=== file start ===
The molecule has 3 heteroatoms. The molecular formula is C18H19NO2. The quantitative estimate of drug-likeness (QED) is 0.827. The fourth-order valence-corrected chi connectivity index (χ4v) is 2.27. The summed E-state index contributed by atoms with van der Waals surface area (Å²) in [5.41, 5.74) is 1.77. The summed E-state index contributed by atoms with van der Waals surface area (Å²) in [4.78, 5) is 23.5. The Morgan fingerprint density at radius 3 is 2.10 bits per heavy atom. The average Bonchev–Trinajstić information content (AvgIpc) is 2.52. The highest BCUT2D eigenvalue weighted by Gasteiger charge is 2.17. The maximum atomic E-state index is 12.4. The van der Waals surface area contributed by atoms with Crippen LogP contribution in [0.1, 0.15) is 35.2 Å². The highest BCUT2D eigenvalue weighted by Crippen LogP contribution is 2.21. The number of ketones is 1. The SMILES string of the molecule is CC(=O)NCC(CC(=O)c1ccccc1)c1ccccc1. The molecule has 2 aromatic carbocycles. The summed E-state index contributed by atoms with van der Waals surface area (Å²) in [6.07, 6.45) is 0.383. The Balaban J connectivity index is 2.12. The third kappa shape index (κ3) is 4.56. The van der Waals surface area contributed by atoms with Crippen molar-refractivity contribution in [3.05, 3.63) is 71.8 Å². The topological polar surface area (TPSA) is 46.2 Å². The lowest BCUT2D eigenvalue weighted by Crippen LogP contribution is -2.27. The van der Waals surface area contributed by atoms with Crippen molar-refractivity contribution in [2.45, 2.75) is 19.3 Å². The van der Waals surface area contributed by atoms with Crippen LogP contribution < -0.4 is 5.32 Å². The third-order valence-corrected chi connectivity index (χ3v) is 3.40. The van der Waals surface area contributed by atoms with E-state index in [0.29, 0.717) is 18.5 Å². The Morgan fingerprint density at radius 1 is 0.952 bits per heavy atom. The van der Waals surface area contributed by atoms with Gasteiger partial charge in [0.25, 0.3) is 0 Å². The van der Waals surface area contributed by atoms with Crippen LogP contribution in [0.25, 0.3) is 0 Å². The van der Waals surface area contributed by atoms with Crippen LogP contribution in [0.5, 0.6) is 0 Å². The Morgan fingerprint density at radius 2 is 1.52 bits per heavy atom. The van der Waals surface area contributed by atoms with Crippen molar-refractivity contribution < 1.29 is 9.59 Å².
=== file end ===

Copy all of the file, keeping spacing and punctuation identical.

The molecule has 3 heteroatoms. The molecular formula is C18H19NO2. The quantitative estimate of drug-likeness (QED) is 0.827. The fourth-order valence-corrected chi connectivity index (χ4v) is 2.27. The summed E-state index contributed by atoms with van der Waals surface area (Å²) in [5.41, 5.74) is 1.77. The summed E-state index contributed by atoms with van der Waals surface area (Å²) in [4.78, 5) is 23.5. The Morgan fingerprint density at radius 3 is 2.10 bits per heavy atom. The average Bonchev–Trinajstić information content (AvgIpc) is 2.52. The highest BCUT2D eigenvalue weighted by Gasteiger charge is 2.17. The maximum atomic E-state index is 12.4. The van der Waals surface area contributed by atoms with Crippen LogP contribution in [0.1, 0.15) is 35.2 Å². The highest BCUT2D eigenvalue weighted by Crippen LogP contribution is 2.21. The number of ketones is 1. The SMILES string of the molecule is CC(=O)NCC(CC(=O)c1ccccc1)c1ccccc1. The molecule has 2 aromatic carbocycles. The summed E-state index contributed by atoms with van der Waals surface area (Å²) in [6.07, 6.45) is 0.383. The Balaban J connectivity index is 2.12. The third kappa shape index (κ3) is 4.56. The van der Waals surface area contributed by atoms with Crippen molar-refractivity contribution in [3.05, 3.63) is 71.8 Å². The topological polar surface area (TPSA) is 46.2 Å². The lowest BCUT2D eigenvalue weighted by Crippen LogP contribution is -2.27. The van der Waals surface area contributed by atoms with Crippen molar-refractivity contribution in [2.45, 2.75) is 19.3 Å². The van der Waals surface area contributed by atoms with Crippen LogP contribution < -0.4 is 5.32 Å². The third-order valence-corrected chi connectivity index (χ3v) is 3.40. The van der Waals surface area contributed by atoms with E-state index in [0.29, 0.717) is 18.5 Å². The Morgan fingerprint density at radius 1 is 0.952 bits per heavy atom. The van der Waals surface area contributed by atoms with Gasteiger partial charge in [0.25, 0.3) is 0 Å². The van der Waals surface area contributed by atoms with Crippen LogP contribution in [0.25, 0.3) is 0 Å². The van der Waals surface area contributed by atoms with Crippen LogP contribution in [0.5, 0.6) is 0 Å². The Morgan fingerprint density at radius 2 is 1.52 bits per heavy atom. The van der Waals surface area contributed by atoms with Crippen molar-refractivity contribution < 1.29 is 9.59 Å².